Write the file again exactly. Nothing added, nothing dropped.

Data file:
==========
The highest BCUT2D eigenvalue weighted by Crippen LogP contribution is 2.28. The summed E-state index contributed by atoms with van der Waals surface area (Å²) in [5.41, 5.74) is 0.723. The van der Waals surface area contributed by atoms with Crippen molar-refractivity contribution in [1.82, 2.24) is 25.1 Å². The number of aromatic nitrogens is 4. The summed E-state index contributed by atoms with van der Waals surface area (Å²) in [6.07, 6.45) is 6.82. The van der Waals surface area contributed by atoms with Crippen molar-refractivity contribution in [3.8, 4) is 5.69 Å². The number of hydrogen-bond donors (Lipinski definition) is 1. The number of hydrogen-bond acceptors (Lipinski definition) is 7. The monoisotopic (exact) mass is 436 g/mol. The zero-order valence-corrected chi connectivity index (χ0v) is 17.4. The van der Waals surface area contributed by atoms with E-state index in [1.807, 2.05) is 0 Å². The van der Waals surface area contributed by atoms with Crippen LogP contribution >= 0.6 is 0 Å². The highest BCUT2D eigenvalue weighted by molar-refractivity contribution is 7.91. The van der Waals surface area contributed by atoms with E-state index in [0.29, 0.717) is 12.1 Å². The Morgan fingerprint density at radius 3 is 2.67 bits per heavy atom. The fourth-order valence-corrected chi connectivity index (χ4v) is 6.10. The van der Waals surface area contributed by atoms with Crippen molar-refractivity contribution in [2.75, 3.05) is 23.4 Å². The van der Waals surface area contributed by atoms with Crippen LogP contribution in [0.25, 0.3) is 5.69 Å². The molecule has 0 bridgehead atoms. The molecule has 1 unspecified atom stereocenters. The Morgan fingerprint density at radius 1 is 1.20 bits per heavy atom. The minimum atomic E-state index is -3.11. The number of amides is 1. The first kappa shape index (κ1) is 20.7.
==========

The highest BCUT2D eigenvalue weighted by Crippen LogP contribution is 2.28. The summed E-state index contributed by atoms with van der Waals surface area (Å²) in [5.41, 5.74) is 0.723. The van der Waals surface area contributed by atoms with Crippen molar-refractivity contribution in [1.82, 2.24) is 25.1 Å². The number of aromatic nitrogens is 4. The summed E-state index contributed by atoms with van der Waals surface area (Å²) in [6.07, 6.45) is 6.82. The van der Waals surface area contributed by atoms with Crippen molar-refractivity contribution in [3.8, 4) is 5.69 Å². The number of hydrogen-bond donors (Lipinski definition) is 1. The number of hydrogen-bond acceptors (Lipinski definition) is 7. The monoisotopic (exact) mass is 436 g/mol. The zero-order valence-corrected chi connectivity index (χ0v) is 17.4. The van der Waals surface area contributed by atoms with E-state index in [1.807, 2.05) is 0 Å². The van der Waals surface area contributed by atoms with Crippen LogP contribution >= 0.6 is 0 Å². The highest BCUT2D eigenvalue weighted by molar-refractivity contribution is 7.91. The van der Waals surface area contributed by atoms with E-state index in [0.29, 0.717) is 12.1 Å². The Morgan fingerprint density at radius 3 is 2.67 bits per heavy atom. The fourth-order valence-corrected chi connectivity index (χ4v) is 6.10. The van der Waals surface area contributed by atoms with Crippen molar-refractivity contribution in [2.75, 3.05) is 23.4 Å². The van der Waals surface area contributed by atoms with Crippen LogP contribution in [0.25, 0.3) is 5.69 Å². The molecule has 0 bridgehead atoms. The molecule has 1 unspecified atom stereocenters. The Morgan fingerprint density at radius 1 is 1.20 bits per heavy atom. The minimum atomic E-state index is -3.11. The number of amides is 1. The first kappa shape index (κ1) is 20.7.